Spare a thought for the executives at Universal Pictures. You spend your Christmas weathering the ill-effects of Cats and head into a new year with – huzzah! – Fast and Furious zooming onto the horizon. And suddenly all is right with the world until ... What is this? What am I even watching?
There has been unsavoury speculation regarding Dolittle for years. Endless delays. Rumours that director Stephen Gaghan – because somebody decided the screenwriter behind Traffic and filmmaker behind Syriana was a great fit for an all-ages, talking animal entertainment – turned in a cut that sent higher-ups scrambling for assistance.
Industry gossip holds that Seth Rogen and the team behind Lego Batman were approached but were all "otherwise engaged". Other folk songs and legends point to too many cooks: Robert Downey Jr, his star-making producer wife Susan Downey, an all-star cast, a studio, all with Other Ideas.
We may never get to the bottom of how Dolittle ended up with reviews using terms like “anti-cinema”. But it’s hard to discern exactly what anybody was trying to make here. Even RDJ’s Welsh (?) accent can’t quit straying from Brummie to Geordie.
There comes a moment in the "film" when John Cena's polar bear and Kumail Nanjiani's ostrich stop squabbling and arbitrarily decide they are chums. Antonio Banderas is a villian and then he's not. Dolittle is a series of such Brechtian pranks.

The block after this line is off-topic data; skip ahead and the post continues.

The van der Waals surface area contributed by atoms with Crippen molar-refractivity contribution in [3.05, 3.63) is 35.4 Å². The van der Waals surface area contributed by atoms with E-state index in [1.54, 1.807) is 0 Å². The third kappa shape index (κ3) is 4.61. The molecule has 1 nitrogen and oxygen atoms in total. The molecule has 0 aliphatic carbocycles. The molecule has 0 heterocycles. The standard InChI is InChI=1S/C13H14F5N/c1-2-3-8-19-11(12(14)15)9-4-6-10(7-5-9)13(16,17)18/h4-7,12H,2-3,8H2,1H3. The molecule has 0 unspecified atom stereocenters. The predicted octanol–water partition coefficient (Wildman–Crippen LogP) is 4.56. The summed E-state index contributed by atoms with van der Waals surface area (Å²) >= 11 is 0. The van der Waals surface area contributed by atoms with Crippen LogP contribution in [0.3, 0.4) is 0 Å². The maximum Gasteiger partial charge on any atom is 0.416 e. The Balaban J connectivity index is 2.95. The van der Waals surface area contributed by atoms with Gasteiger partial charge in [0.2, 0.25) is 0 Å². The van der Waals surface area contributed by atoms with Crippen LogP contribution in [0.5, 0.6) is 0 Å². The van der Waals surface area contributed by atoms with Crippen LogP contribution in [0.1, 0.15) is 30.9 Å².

There is a semblance of a sketch of a plot. Kind of. Still mourning the death of his wife, the reclusive Dolittle is summoned to the bedside of a poisoned Queen Victoria (Jessie Buckley, with her eyes closed, presumably pretending she's in a better film). The diagnosis? She needs some plant that will require Dolittle to encounter his angry former father-in-law and a dragon with a splinter issue.
None of these details congeals into anything like a movie. It is, rather, a work of impressionism, if only Monet had 10 thumbs and an irrational hatred of water lillies.
Cats, in its meagre defence, was a bad movie in which good people worked awfully hard to transfer a storyless stage musical to a storied medium. This nothingness doesn’t even have the good grace to be a bad movie. The low-point of every single career involved.
Opens on February 7th